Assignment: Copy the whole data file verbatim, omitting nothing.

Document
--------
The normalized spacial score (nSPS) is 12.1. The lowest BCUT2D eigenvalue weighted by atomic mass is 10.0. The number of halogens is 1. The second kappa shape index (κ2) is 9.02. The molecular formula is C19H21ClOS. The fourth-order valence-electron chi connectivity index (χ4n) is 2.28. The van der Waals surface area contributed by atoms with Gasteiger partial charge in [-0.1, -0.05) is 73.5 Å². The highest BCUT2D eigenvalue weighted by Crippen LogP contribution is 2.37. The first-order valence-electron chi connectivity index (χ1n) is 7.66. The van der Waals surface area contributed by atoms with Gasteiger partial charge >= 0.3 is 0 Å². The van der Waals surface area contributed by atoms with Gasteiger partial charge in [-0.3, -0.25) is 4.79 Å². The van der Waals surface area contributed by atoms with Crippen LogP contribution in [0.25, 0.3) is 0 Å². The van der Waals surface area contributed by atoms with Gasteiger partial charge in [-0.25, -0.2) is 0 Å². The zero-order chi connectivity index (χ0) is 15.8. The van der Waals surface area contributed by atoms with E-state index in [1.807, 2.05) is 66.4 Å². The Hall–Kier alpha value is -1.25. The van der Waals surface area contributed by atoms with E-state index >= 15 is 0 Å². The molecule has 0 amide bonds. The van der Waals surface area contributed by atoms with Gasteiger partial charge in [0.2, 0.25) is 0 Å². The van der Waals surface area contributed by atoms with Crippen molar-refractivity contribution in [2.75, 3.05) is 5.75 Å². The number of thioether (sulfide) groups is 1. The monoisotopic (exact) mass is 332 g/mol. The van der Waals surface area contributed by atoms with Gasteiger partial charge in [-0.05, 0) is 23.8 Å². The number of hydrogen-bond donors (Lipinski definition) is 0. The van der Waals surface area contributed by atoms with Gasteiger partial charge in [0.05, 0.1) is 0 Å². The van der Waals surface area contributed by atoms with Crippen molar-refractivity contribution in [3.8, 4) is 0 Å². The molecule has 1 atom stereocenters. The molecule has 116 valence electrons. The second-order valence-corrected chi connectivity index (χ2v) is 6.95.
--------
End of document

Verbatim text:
The normalized spacial score (nSPS) is 12.1. The lowest BCUT2D eigenvalue weighted by atomic mass is 10.0. The number of halogens is 1. The second kappa shape index (κ2) is 9.02. The molecular formula is C19H21ClOS. The fourth-order valence-electron chi connectivity index (χ4n) is 2.28. The van der Waals surface area contributed by atoms with Gasteiger partial charge in [-0.1, -0.05) is 73.5 Å². The highest BCUT2D eigenvalue weighted by Crippen LogP contribution is 2.37. The first-order valence-electron chi connectivity index (χ1n) is 7.66. The van der Waals surface area contributed by atoms with Gasteiger partial charge >= 0.3 is 0 Å². The van der Waals surface area contributed by atoms with Gasteiger partial charge in [-0.3, -0.25) is 4.79 Å². The van der Waals surface area contributed by atoms with Crippen LogP contribution in [0.25, 0.3) is 0 Å². The van der Waals surface area contributed by atoms with Gasteiger partial charge in [-0.25, -0.2) is 0 Å². The zero-order chi connectivity index (χ0) is 15.8. The van der Waals surface area contributed by atoms with E-state index in [1.807, 2.05) is 66.4 Å². The Hall–Kier alpha value is -1.25. The van der Waals surface area contributed by atoms with E-state index >= 15 is 0 Å². The molecule has 0 amide bonds. The van der Waals surface area contributed by atoms with Gasteiger partial charge in [0.2, 0.25) is 0 Å². The van der Waals surface area contributed by atoms with Crippen molar-refractivity contribution in [2.75, 3.05) is 5.75 Å². The number of thioether (sulfide) groups is 1. The monoisotopic (exact) mass is 332 g/mol. The van der Waals surface area contributed by atoms with Gasteiger partial charge in [-0.05, 0) is 23.8 Å². The number of hydrogen-bond donors (Lipinski definition) is 0. The van der Waals surface area contributed by atoms with Gasteiger partial charge in [0.05, 0.1) is 0 Å². The van der Waals surface area contributed by atoms with Crippen molar-refractivity contribution in [3.8, 4) is 0 Å². The molecule has 1 atom stereocenters. The molecule has 116 valence electrons. The second-order valence-corrected chi connectivity index (χ2v) is 6.95.